This game was successfully Kickstarted back in March of this year and, well… you can’t really buy it yet unless you helped fund it. But I had so much fun playing it with the designer, Jason Maxwell, on the GenCon floor this year that I had to put it in my Top 10 list. You’ll play as a Bond-like agent of the UN Secret Service Spies against the international criminal ring SMERSH. What this game has going for it are the opportunities for collaborative story-telling and improvisation. You come upon a beautiful assassin in a casino. How do you approach the situation? You must gain entrance to a secret lab. Do you take out the front door, and everyone behind it, or do you find another entrance? Your decisions will play out as a combination of your character’s skills and some dumb luck, with the results cleverly narrated out of a voluminous play book. Look for a wider release in 2013.—Charlie Hall

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7. Star Trek Catan
Designed by Klaus Teuber
More than merely a phaser-flecked re-skinning of the board game classic Settlers of Catan, this new edition tweaks the winning formula by beaming in characters from the Enterprise that can be leveraged for one-shot benefits like extra dilithium. Miniature star-ships, space stations and a single, pesky Klingon ship replace the original game’s functional but dull wooden bits. A must for trekkers and sheep traders alike.—Gus Mastrapa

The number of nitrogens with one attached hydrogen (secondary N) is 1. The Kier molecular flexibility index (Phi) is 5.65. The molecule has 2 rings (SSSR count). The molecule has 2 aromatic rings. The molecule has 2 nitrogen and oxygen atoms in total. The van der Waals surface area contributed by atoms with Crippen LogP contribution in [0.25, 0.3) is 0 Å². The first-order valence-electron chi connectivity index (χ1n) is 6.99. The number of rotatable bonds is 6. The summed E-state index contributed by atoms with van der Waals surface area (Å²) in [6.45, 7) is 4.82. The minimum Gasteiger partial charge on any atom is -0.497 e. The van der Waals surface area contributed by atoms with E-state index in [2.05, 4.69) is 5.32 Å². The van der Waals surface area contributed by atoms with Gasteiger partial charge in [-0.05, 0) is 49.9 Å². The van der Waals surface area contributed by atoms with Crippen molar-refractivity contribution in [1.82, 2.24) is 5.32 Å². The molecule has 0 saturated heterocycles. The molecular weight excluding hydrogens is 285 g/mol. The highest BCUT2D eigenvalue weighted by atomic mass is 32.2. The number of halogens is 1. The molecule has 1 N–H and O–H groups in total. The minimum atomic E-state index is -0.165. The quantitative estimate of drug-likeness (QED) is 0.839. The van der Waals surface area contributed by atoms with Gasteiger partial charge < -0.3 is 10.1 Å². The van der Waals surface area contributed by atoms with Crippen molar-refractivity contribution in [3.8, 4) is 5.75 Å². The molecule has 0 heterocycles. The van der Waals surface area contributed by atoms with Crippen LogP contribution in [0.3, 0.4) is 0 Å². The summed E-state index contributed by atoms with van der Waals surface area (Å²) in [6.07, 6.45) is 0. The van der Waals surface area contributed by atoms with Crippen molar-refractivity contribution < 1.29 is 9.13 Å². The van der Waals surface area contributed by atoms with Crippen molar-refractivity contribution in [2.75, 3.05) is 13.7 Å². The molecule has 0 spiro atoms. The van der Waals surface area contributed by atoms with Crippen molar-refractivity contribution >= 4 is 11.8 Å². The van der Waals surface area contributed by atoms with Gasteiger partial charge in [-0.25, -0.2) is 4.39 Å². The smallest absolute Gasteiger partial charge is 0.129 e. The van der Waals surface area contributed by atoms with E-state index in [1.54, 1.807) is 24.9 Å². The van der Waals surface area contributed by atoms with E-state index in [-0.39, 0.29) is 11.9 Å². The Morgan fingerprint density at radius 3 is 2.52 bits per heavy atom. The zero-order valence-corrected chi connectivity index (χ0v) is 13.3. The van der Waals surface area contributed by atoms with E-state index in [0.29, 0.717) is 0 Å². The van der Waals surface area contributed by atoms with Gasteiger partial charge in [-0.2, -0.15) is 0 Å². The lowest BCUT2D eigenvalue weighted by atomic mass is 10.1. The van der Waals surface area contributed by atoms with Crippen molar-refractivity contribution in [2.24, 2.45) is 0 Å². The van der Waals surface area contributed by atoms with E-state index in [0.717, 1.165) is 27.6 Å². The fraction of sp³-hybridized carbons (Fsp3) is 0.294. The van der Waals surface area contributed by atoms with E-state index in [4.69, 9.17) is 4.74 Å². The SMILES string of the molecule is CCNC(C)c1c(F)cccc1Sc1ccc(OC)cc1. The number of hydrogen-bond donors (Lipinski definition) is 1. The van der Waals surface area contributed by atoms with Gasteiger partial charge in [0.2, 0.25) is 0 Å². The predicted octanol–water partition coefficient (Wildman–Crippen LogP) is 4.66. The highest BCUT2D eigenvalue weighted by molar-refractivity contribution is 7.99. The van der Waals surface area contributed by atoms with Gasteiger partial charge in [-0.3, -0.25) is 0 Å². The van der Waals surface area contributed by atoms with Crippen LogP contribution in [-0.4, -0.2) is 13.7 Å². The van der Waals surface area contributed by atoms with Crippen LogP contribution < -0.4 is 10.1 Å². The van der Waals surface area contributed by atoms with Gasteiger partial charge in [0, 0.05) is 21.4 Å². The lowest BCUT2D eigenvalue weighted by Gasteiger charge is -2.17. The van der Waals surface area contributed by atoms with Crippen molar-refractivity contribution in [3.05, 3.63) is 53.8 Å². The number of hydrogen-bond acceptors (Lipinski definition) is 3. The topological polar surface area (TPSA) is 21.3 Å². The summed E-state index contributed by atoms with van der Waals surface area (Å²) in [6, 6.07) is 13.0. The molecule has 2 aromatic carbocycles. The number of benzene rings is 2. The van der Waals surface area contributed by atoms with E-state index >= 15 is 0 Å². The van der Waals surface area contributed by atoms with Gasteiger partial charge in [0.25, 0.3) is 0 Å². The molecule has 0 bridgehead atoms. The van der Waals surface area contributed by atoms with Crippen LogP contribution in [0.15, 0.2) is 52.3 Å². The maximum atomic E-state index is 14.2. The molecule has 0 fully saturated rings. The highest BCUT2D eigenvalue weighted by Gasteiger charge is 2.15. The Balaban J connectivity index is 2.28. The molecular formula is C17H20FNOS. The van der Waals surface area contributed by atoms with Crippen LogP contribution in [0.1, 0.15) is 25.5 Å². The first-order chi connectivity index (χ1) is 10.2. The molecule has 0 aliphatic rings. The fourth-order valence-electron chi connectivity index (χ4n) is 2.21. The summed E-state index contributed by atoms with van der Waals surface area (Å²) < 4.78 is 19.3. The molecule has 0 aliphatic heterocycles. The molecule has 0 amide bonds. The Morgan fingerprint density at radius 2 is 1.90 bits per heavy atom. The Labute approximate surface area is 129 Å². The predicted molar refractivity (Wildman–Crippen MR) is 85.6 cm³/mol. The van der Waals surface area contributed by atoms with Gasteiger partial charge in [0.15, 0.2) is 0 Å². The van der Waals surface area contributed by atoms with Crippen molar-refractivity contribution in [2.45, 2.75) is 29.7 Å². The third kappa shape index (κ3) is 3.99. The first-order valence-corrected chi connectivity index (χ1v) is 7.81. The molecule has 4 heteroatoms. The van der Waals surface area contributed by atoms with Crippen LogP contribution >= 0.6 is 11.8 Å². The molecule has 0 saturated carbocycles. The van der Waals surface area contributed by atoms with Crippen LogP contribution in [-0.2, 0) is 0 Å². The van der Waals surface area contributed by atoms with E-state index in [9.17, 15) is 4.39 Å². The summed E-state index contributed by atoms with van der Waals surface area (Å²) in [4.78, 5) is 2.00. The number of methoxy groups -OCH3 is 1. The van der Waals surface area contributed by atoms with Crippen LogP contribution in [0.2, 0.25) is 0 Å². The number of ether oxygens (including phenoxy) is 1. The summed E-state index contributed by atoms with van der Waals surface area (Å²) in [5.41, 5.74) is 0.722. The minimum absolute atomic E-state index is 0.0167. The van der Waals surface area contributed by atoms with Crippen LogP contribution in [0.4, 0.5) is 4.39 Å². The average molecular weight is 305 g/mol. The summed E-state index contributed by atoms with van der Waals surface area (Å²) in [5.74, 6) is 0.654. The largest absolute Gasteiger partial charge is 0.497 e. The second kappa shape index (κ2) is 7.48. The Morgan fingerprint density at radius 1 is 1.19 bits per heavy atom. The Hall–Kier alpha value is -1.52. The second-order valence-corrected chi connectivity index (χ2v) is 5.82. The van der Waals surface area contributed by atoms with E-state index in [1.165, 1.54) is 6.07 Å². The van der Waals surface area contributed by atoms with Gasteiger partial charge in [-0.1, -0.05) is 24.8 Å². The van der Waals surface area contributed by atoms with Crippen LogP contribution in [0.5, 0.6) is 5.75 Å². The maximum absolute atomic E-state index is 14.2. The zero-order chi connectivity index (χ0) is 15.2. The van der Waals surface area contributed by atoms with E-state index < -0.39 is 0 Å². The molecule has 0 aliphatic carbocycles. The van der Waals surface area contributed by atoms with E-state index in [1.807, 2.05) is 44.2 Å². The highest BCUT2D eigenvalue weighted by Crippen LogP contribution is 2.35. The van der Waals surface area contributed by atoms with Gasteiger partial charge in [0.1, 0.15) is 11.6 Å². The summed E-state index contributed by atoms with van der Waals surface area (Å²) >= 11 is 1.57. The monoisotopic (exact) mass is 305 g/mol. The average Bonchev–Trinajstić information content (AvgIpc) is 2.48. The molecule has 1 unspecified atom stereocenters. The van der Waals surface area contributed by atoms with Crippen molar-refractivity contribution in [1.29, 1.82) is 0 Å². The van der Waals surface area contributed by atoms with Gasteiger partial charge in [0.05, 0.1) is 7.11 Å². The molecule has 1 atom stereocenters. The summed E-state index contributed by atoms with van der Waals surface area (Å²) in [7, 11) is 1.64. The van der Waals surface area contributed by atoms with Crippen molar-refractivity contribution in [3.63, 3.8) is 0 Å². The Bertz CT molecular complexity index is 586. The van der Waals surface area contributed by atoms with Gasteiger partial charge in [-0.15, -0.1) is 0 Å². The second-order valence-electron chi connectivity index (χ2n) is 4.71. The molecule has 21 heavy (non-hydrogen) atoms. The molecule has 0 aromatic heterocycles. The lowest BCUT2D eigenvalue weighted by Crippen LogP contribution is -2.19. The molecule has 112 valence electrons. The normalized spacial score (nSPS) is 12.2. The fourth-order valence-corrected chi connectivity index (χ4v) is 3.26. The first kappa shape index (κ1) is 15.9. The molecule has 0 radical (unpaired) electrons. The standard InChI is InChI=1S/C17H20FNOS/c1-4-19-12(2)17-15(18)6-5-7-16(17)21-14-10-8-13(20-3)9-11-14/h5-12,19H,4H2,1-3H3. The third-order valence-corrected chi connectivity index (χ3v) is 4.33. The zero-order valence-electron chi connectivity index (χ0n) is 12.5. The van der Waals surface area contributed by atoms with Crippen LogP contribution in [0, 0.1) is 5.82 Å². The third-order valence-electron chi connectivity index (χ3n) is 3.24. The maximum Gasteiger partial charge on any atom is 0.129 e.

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6. Dungeon Command
Designed by Chris Dupuis, Peter Lee, Kevin Tatroe and Rodney Thompson
I never expected Wizards of The Coast to become a board-game powerhouse, but there you have it. This year WoTC has revitalized their miniatures line. Instead of randomized packs of critters and creatures, Dungeons & Dragons miniatures are now sold in themed battle packs focused on a new game system called Dungeon Command. Instead of rolling dice, players will manage a deck of action cards that are keyed to the natural powers of their minions in an effort to get more loot than their opponent and drive them from the battlefield. Noble heroes, vile goblins and hordes of undead all emerge from custom-fitted boxes meant to travel. The game is quick, fun and keeps a hint of the tactical edge that the Fourth Edition of D&D has been known for. It plays well with only a single set, better with two, and offers options to both customize your army and have massive four-way skirmishes. Cleverly designed by a team including Chris Dupuis (Risk: Legacy), this is already a franchise that WoTC has shown a commitment to with multiple expansions just this year.—Charlie Hall

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5. Fleet
Designed by Ben Pinchback and Matt Riddle